Thursday 14 December 2017

South Park: The Fractured But Whole ★★★★☆

Just like life, South Park: The Fractured But Whole is all about a great pussy conspiracy and ends up being one long fart joke. Set the morning after South Park: The Stick of Truth ends, you're still the same New Kid that lets his arse do all the talking. Cartman's realised that he's losing his epic larping fantasy game and conveniently switches it to Superheroes, with the ex machina of a missing cat named scrambles. Cartman plans to find the cat and use the $100 reward money to start his own superhero, "Coon and Friends", franchise. Things just escalate from there. The change in game, that the kids are playing, strips you of the fantasy world status that you've acquired and forces you to start building your new superhero persona, from scratch. I thought this was a clever way of handling your sudden lack of power. I've seen games make a complete mess when trying to explain why you're suddenly powerless in the sequel.

The Coon (Eric Cartman) sits you down, in the Coon Cave, to help you realise your potential. You pick what class you wish to play as. Initially, you only have three to pick from, Brutalist, close range, and power punches. Speedster, basically the Flash and Blaster is your magic powers type. By the end of the game, there are ten classes, in total, and you can pick and mix the ones you want.

Fighting has been changed to a grid-based combat system, along the lines of Final Fantasy Tactics or Fire Emblem. Personally, I preferred the turn based, straight up Paper Mario rip off, combat system of the first game. While the grid does make it more involved, it also slowed the pace of the fights. Clothes no longer give stat boosts, so it doesn't matter what you wear and you're not forced to wear a dorky hat just because it gives you some extra strength bonus.

Like most RPG’s there are a lot of little systems and menus that sort of seem overwhelming, but the game introduces them to you quite slowly and explains everything as you go. You loot draws and cupboards for crafting items and The Amazing Butthole will leave them all open after. A bit like a certain someone I know.  If anything, the game holds your hand a bit too much. You're never stuck as for where to go or what you need to do next.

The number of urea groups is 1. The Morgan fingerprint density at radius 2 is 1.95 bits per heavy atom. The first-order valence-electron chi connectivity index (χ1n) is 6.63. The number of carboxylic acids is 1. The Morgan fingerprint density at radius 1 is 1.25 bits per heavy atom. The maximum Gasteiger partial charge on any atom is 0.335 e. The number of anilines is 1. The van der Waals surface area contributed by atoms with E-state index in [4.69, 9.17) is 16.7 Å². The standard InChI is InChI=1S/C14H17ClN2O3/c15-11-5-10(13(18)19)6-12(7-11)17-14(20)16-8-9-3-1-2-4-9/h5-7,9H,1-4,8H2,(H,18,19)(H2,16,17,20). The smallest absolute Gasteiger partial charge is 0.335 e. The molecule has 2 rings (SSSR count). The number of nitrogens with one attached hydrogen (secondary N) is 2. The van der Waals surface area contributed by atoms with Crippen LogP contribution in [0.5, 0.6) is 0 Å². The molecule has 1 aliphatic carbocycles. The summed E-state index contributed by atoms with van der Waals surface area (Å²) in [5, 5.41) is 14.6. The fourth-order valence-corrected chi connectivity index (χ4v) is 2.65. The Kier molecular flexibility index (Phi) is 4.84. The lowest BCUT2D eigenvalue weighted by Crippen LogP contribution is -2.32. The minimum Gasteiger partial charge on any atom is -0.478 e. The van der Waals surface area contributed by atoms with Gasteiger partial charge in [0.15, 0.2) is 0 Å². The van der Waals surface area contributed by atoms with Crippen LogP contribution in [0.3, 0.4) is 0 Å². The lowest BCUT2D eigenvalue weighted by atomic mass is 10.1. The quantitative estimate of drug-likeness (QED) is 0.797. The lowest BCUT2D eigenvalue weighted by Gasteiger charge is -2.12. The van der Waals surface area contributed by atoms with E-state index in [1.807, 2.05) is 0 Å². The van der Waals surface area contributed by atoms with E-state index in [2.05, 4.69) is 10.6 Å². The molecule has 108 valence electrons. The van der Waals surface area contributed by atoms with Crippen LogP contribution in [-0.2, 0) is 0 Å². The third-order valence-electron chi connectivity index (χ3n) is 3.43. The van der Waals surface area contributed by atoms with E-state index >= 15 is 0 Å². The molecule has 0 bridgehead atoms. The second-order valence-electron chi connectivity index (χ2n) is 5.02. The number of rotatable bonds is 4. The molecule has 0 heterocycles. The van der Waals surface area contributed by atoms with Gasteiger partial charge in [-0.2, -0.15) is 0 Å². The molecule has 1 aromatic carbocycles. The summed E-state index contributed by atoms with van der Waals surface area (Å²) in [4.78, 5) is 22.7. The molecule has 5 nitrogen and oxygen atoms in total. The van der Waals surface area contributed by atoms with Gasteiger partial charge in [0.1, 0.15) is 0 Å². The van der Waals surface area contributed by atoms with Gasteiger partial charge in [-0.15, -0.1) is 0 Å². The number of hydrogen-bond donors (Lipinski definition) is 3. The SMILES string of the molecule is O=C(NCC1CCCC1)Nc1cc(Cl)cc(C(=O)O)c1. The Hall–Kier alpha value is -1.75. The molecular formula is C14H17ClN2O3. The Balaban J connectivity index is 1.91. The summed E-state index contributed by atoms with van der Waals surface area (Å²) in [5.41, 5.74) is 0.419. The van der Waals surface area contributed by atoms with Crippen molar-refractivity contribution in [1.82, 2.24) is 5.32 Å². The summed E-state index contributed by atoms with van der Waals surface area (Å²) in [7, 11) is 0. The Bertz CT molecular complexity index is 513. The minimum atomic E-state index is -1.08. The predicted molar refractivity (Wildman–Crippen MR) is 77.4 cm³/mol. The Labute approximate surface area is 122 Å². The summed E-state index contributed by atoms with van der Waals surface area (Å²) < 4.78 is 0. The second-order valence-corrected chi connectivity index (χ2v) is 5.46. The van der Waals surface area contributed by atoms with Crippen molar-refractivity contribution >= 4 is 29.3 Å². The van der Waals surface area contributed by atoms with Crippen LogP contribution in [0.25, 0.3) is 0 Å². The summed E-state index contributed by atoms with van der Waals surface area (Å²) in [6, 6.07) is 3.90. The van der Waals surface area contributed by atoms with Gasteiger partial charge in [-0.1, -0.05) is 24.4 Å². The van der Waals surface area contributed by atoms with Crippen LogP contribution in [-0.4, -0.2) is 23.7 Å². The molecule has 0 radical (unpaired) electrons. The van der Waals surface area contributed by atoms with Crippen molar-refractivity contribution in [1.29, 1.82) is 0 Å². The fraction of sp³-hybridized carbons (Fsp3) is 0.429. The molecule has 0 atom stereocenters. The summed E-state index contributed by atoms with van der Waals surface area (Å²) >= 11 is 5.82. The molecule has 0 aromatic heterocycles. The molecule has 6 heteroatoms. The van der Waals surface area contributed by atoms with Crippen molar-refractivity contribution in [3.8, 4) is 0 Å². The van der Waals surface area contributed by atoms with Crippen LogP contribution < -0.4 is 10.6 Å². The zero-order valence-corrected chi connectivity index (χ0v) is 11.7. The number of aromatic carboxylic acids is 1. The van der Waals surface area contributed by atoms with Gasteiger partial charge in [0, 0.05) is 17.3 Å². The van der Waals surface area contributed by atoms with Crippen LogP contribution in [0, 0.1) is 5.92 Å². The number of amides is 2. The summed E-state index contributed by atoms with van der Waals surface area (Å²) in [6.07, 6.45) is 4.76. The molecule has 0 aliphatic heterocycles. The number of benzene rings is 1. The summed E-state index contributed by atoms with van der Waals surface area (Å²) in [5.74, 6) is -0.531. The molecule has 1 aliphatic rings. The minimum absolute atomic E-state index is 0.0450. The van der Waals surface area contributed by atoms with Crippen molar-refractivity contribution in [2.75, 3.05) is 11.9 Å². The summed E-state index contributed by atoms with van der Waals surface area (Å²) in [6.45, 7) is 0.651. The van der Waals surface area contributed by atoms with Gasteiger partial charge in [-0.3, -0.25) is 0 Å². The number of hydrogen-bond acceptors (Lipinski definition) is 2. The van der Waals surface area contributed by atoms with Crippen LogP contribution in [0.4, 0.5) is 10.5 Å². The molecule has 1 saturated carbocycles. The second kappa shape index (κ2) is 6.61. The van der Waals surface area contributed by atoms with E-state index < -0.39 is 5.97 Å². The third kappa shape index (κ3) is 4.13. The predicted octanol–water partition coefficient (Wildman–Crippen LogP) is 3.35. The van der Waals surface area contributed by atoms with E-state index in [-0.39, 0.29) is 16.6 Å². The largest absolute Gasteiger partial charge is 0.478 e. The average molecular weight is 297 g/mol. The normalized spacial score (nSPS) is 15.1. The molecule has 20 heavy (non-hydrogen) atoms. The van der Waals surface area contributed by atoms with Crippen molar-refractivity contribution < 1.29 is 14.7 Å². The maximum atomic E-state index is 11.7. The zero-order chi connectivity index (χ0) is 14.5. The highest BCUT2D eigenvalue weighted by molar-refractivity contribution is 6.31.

As you'd expect from South Park, there's a lot of social commentary. Some of it being quite subtle, like everyone in the game is always glued to their dependable phone. NPC's and even Fart-Lord, if left alone for two seconds, will pull out their smartphone to distract themselves from the world around them. (Ironic, as I'm writing this on my phone...). At the start of the game, during the character creator, There is no option for male or female, that's subjectively down to how you identify yourself. You pick your skin tone with an emphasis on its effects on the game's difficulty. Cartman states "It’s alright, this doesn’t affect combat, just every other aspect of your life". Over the course of the game, it makes a big point on filling out your character sheet. What you identify as in terms of Gender and Sexuality, your Race and Ethnicity (of which British/English isn't an option).

Ultimately, I figure as a commentary on real life or at least as it should be, none of this makes any real difference to the game, despite how it's propositioned. You might get a slight variation on some dialogue, but that's about it. The game never seems to try stepping over the line as much as the last game did. Aside from a dodgy lap-dancing mini-game near the start, the rest of the game is fairly tame... at least by South Park standards.


Bry Wyatt

South Park: The Fractured But Whole at CeX

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